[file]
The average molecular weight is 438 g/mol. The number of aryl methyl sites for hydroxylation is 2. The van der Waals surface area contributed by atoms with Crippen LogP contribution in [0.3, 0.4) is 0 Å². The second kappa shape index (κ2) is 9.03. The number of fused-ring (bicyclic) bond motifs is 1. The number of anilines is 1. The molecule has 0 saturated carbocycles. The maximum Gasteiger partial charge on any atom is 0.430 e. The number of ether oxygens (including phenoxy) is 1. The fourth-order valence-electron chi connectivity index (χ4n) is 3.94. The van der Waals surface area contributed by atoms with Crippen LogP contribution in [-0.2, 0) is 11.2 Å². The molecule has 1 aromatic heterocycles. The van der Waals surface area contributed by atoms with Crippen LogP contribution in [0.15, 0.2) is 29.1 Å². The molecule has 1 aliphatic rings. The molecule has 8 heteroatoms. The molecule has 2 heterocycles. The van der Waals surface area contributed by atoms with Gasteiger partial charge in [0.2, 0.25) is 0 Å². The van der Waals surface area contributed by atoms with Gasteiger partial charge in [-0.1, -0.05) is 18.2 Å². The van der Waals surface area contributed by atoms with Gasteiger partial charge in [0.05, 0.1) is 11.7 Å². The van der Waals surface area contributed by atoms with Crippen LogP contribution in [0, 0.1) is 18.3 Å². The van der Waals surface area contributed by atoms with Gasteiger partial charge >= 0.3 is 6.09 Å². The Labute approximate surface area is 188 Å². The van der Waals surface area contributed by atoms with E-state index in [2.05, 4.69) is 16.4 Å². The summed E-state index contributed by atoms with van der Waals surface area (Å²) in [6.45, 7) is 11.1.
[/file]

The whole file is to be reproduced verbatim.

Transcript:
The average molecular weight is 438 g/mol. The number of aryl methyl sites for hydroxylation is 2. The van der Waals surface area contributed by atoms with Crippen LogP contribution in [0.3, 0.4) is 0 Å². The second kappa shape index (κ2) is 9.03. The number of fused-ring (bicyclic) bond motifs is 1. The number of anilines is 1. The molecule has 0 saturated carbocycles. The maximum Gasteiger partial charge on any atom is 0.430 e. The number of ether oxygens (including phenoxy) is 1. The fourth-order valence-electron chi connectivity index (χ4n) is 3.94. The van der Waals surface area contributed by atoms with Crippen LogP contribution in [-0.2, 0) is 11.2 Å². The molecule has 1 aromatic heterocycles. The van der Waals surface area contributed by atoms with Crippen LogP contribution in [0.15, 0.2) is 29.1 Å². The molecule has 1 aliphatic rings. The molecule has 8 heteroatoms. The molecule has 2 heterocycles. The van der Waals surface area contributed by atoms with Gasteiger partial charge in [0.2, 0.25) is 0 Å². The van der Waals surface area contributed by atoms with Gasteiger partial charge in [-0.1, -0.05) is 18.2 Å². The van der Waals surface area contributed by atoms with Gasteiger partial charge in [0.05, 0.1) is 11.7 Å². The van der Waals surface area contributed by atoms with Crippen LogP contribution in [0, 0.1) is 18.3 Å². The van der Waals surface area contributed by atoms with Gasteiger partial charge >= 0.3 is 6.09 Å². The Labute approximate surface area is 188 Å². The van der Waals surface area contributed by atoms with E-state index in [2.05, 4.69) is 16.4 Å². The summed E-state index contributed by atoms with van der Waals surface area (Å²) in [6.45, 7) is 11.1.